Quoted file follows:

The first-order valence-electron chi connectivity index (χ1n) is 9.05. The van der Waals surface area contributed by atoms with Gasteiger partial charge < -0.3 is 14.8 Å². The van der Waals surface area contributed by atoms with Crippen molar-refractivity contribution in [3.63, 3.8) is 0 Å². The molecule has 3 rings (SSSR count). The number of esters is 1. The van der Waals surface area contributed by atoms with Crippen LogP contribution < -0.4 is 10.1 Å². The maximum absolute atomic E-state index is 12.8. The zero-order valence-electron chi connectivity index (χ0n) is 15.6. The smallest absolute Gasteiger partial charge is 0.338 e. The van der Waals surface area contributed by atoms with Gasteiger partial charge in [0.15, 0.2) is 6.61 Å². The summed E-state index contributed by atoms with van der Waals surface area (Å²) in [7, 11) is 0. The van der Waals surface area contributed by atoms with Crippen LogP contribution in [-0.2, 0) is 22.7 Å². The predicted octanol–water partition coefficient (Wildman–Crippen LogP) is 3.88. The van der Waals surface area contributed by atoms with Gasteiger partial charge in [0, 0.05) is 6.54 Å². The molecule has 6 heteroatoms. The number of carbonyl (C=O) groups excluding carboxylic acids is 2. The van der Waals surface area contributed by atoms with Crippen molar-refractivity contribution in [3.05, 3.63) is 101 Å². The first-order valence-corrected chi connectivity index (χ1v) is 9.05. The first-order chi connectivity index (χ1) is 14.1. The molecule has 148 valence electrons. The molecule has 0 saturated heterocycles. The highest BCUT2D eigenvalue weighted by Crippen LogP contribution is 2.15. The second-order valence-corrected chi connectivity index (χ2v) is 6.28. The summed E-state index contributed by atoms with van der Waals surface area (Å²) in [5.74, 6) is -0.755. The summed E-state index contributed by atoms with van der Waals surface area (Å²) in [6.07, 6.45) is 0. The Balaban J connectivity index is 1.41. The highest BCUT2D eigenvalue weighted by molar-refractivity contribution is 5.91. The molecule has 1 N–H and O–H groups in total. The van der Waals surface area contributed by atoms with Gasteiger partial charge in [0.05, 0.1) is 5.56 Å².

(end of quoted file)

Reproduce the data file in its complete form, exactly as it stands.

The first-order valence-electron chi connectivity index (χ1n) is 9.05. The van der Waals surface area contributed by atoms with Gasteiger partial charge < -0.3 is 14.8 Å². The van der Waals surface area contributed by atoms with Crippen molar-refractivity contribution in [3.63, 3.8) is 0 Å². The molecule has 3 rings (SSSR count). The number of esters is 1. The van der Waals surface area contributed by atoms with Crippen LogP contribution < -0.4 is 10.1 Å². The maximum absolute atomic E-state index is 12.8. The zero-order valence-electron chi connectivity index (χ0n) is 15.6. The smallest absolute Gasteiger partial charge is 0.338 e. The van der Waals surface area contributed by atoms with Gasteiger partial charge in [0.15, 0.2) is 6.61 Å². The summed E-state index contributed by atoms with van der Waals surface area (Å²) in [7, 11) is 0. The van der Waals surface area contributed by atoms with Crippen LogP contribution in [-0.2, 0) is 22.7 Å². The predicted octanol–water partition coefficient (Wildman–Crippen LogP) is 3.88. The van der Waals surface area contributed by atoms with Gasteiger partial charge in [0, 0.05) is 6.54 Å². The molecule has 6 heteroatoms. The number of carbonyl (C=O) groups excluding carboxylic acids is 2. The van der Waals surface area contributed by atoms with Crippen molar-refractivity contribution in [3.05, 3.63) is 101 Å². The first-order valence-corrected chi connectivity index (χ1v) is 9.05. The first-order chi connectivity index (χ1) is 14.1. The molecule has 148 valence electrons. The molecule has 0 saturated heterocycles. The highest BCUT2D eigenvalue weighted by Crippen LogP contribution is 2.15. The second-order valence-corrected chi connectivity index (χ2v) is 6.28. The summed E-state index contributed by atoms with van der Waals surface area (Å²) in [5.74, 6) is -0.755. The summed E-state index contributed by atoms with van der Waals surface area (Å²) in [6.07, 6.45) is 0. The Balaban J connectivity index is 1.41. The highest BCUT2D eigenvalue weighted by molar-refractivity contribution is 5.91. The molecule has 1 N–H and O–H groups in total. The van der Waals surface area contributed by atoms with Gasteiger partial charge in [0.05, 0.1) is 5.56 Å².